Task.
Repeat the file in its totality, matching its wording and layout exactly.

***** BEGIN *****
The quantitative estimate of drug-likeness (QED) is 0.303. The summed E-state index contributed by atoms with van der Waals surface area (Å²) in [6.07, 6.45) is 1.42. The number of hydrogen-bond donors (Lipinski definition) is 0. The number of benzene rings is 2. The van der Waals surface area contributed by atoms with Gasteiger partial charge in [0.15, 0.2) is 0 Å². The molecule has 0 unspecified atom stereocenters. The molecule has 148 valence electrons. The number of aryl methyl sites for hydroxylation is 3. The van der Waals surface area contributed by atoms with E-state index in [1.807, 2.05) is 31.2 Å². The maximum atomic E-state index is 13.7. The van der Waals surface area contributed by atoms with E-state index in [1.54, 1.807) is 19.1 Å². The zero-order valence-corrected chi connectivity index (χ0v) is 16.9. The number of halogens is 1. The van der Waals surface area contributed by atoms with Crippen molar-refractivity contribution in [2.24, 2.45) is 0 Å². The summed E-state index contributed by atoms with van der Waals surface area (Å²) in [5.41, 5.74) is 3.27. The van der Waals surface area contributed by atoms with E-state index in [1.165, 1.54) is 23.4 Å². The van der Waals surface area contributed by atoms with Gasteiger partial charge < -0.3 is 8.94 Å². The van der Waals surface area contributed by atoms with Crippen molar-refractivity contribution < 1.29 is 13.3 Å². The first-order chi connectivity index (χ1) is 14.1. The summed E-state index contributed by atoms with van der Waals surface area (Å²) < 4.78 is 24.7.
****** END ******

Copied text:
The quantitative estimate of drug-likeness (QED) is 0.303. The summed E-state index contributed by atoms with van der Waals surface area (Å²) in [6.07, 6.45) is 1.42. The number of hydrogen-bond donors (Lipinski definition) is 0. The number of benzene rings is 2. The van der Waals surface area contributed by atoms with Gasteiger partial charge in [0.15, 0.2) is 0 Å². The molecule has 0 unspecified atom stereocenters. The molecule has 148 valence electrons. The number of aryl methyl sites for hydroxylation is 3. The van der Waals surface area contributed by atoms with E-state index in [1.807, 2.05) is 31.2 Å². The maximum atomic E-state index is 13.7. The van der Waals surface area contributed by atoms with E-state index in [1.54, 1.807) is 19.1 Å². The zero-order valence-corrected chi connectivity index (χ0v) is 16.9. The number of halogens is 1. The van der Waals surface area contributed by atoms with Crippen molar-refractivity contribution in [2.24, 2.45) is 0 Å². The summed E-state index contributed by atoms with van der Waals surface area (Å²) in [5.41, 5.74) is 3.27. The van der Waals surface area contributed by atoms with E-state index in [1.165, 1.54) is 23.4 Å². The van der Waals surface area contributed by atoms with Gasteiger partial charge < -0.3 is 8.94 Å². The van der Waals surface area contributed by atoms with Crippen molar-refractivity contribution < 1.29 is 13.3 Å². The first-order chi connectivity index (χ1) is 14.1. The summed E-state index contributed by atoms with van der Waals surface area (Å²) < 4.78 is 24.7.